• I don't think JF is guilty of any kind of simple-minded dualism, but I also don't quite grasp his model of how the imaginal and the natural world interact. Sometimes when I think I am getting it it veers away – for example, in the recent office hours there was some allusion made to Gibsonian affordances, which are sort of a simple-minded ethological version of Fundierung (as I understand it). To me, this is great, because it suggests how human imagination can be built out of mechanistic biological processes. The simple perceptions of animals are evolutionary precursors to our more capable minds. But Jacob and JF were at pains to indicate that their notion of the imaginal was not based on affordances, but something quite different, something beyond mundane mechanism. This threw me, although, yes, humans do seem to be qualitatively different and have something angelic along with their bestial and mechanical aspects. I think the question is whether you want to emphasize the separateness of these realms and capabilities, or look for connections.
      • Well this is way too long but I have to mention one other problem I have with JF's imaginal – the idea that it includes all possible worlds or ideas. The problem with that is that that is semantically useless, almost nihilistically meaningless, in the manner of Borge's Library of Babel. The imaginal is useful to us because certain ideas seem to have more power or sway or attractiveness or salience or something. A Manticore has a lot of that, which is why it has a wikipedia page, but the imaginal also contains a mythc creature with the head of a poodle and the body of a praying mantis which I just thought up (or pulled from the pre-existing imaginal), and every other combination of animal parts anybody could think up. But having all possibilities on tap doesn't help me pick one, it doesn't explain why some ideas have staying power or artistic power.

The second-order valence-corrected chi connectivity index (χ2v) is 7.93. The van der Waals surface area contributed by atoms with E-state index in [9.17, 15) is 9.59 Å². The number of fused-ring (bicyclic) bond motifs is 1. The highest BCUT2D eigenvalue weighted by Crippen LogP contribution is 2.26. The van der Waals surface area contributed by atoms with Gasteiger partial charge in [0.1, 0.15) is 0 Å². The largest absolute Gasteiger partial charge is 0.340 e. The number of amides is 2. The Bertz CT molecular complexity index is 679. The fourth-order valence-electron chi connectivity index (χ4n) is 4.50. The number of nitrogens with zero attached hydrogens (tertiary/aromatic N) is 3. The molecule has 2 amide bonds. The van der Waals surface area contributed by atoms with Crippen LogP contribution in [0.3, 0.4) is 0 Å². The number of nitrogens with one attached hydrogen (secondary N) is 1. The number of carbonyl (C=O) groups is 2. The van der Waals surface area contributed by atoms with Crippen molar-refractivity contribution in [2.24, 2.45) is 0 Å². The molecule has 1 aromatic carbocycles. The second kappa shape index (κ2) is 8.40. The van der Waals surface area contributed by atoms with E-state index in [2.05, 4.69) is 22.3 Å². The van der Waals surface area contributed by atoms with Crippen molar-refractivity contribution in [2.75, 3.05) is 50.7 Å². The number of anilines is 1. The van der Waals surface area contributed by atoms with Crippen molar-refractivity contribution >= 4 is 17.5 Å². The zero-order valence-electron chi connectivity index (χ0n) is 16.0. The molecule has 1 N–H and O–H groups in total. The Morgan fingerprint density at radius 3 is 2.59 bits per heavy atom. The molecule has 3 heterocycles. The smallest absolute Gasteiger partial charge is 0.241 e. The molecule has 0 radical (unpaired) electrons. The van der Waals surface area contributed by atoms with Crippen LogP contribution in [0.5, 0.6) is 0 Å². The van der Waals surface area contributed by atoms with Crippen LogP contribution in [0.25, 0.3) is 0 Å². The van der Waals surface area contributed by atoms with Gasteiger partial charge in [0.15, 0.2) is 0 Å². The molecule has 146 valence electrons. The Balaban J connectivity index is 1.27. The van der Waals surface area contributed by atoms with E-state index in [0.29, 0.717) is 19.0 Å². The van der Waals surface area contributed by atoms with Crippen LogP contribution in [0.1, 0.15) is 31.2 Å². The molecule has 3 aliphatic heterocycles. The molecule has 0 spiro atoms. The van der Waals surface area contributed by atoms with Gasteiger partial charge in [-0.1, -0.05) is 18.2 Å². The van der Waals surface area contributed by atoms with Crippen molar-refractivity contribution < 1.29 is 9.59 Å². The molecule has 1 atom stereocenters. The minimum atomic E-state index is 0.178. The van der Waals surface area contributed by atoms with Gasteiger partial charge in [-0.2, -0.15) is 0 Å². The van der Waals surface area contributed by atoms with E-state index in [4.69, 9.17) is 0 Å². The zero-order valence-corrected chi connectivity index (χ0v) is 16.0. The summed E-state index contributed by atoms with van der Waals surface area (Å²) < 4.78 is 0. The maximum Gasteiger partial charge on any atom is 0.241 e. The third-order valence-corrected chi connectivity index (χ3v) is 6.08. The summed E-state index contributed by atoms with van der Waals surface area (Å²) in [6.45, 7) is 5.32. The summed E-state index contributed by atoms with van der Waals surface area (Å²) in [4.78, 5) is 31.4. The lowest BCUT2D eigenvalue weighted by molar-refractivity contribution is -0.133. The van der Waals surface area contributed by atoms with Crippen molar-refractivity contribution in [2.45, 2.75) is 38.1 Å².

• Scrap unsent

        • (Argh no Marvin won't let me say that)
        • Imaginal as containing all possibility, imagination is finite human thought.
        • There are lots of philosophical theories for how these two worlds interact with each other, none of them seem very satisfactory to me. Including the ones offered by
        • Well, that may not have exactly worked out.
        • Reductionism – well I want to quote me on Minsky, but that wouldn't fly would it.
        • Relation of the imaginal to AI – I have a feeling you are trying to convince us and perhaps yourself that machines and tools are part of the imaginal world – the bone-weapon from 2001 is a constant touchpoint. In the film, rude apes are transformed into tool-users through the intercession of something from outside of ordinary reality, a kind of transcendental Mind represented by the monolith.